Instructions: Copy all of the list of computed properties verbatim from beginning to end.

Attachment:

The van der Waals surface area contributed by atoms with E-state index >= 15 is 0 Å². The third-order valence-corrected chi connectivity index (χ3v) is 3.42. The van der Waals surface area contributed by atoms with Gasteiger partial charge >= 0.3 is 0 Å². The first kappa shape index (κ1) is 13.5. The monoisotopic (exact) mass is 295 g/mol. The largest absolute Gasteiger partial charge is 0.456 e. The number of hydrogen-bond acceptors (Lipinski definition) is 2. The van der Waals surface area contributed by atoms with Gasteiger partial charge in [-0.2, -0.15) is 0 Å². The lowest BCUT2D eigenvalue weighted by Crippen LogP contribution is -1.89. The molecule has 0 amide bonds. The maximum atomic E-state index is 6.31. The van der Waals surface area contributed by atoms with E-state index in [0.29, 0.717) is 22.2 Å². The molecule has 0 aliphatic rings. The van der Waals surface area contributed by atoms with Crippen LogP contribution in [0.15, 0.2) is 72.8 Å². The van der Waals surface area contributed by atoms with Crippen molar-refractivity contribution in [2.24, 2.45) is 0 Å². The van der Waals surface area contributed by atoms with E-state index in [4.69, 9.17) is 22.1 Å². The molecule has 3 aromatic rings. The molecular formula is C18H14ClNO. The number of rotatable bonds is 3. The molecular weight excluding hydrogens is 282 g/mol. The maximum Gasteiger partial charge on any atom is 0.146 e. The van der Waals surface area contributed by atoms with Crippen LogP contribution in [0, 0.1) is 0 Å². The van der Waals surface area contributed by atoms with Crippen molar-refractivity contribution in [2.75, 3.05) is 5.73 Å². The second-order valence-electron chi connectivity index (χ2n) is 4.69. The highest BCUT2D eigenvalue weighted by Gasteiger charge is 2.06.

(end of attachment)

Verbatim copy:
The van der Waals surface area contributed by atoms with E-state index >= 15 is 0 Å². The third-order valence-corrected chi connectivity index (χ3v) is 3.42. The van der Waals surface area contributed by atoms with Gasteiger partial charge >= 0.3 is 0 Å². The first kappa shape index (κ1) is 13.5. The monoisotopic (exact) mass is 295 g/mol. The largest absolute Gasteiger partial charge is 0.456 e. The number of hydrogen-bond acceptors (Lipinski definition) is 2. The van der Waals surface area contributed by atoms with Gasteiger partial charge in [-0.2, -0.15) is 0 Å². The lowest BCUT2D eigenvalue weighted by Crippen LogP contribution is -1.89. The molecule has 0 amide bonds. The maximum atomic E-state index is 6.31. The van der Waals surface area contributed by atoms with E-state index in [0.29, 0.717) is 22.2 Å². The molecule has 0 aliphatic rings. The van der Waals surface area contributed by atoms with Crippen LogP contribution in [0.15, 0.2) is 72.8 Å². The van der Waals surface area contributed by atoms with Crippen molar-refractivity contribution in [2.24, 2.45) is 0 Å². The van der Waals surface area contributed by atoms with E-state index in [4.69, 9.17) is 22.1 Å². The molecule has 3 aromatic rings. The molecular formula is C18H14ClNO. The number of rotatable bonds is 3. The molecular weight excluding hydrogens is 282 g/mol. The maximum Gasteiger partial charge on any atom is 0.146 e. The van der Waals surface area contributed by atoms with Crippen LogP contribution in [0, 0.1) is 0 Å². The van der Waals surface area contributed by atoms with Crippen molar-refractivity contribution in [2.75, 3.05) is 5.73 Å². The second-order valence-electron chi connectivity index (χ2n) is 4.69. The highest BCUT2D eigenvalue weighted by Gasteiger charge is 2.06.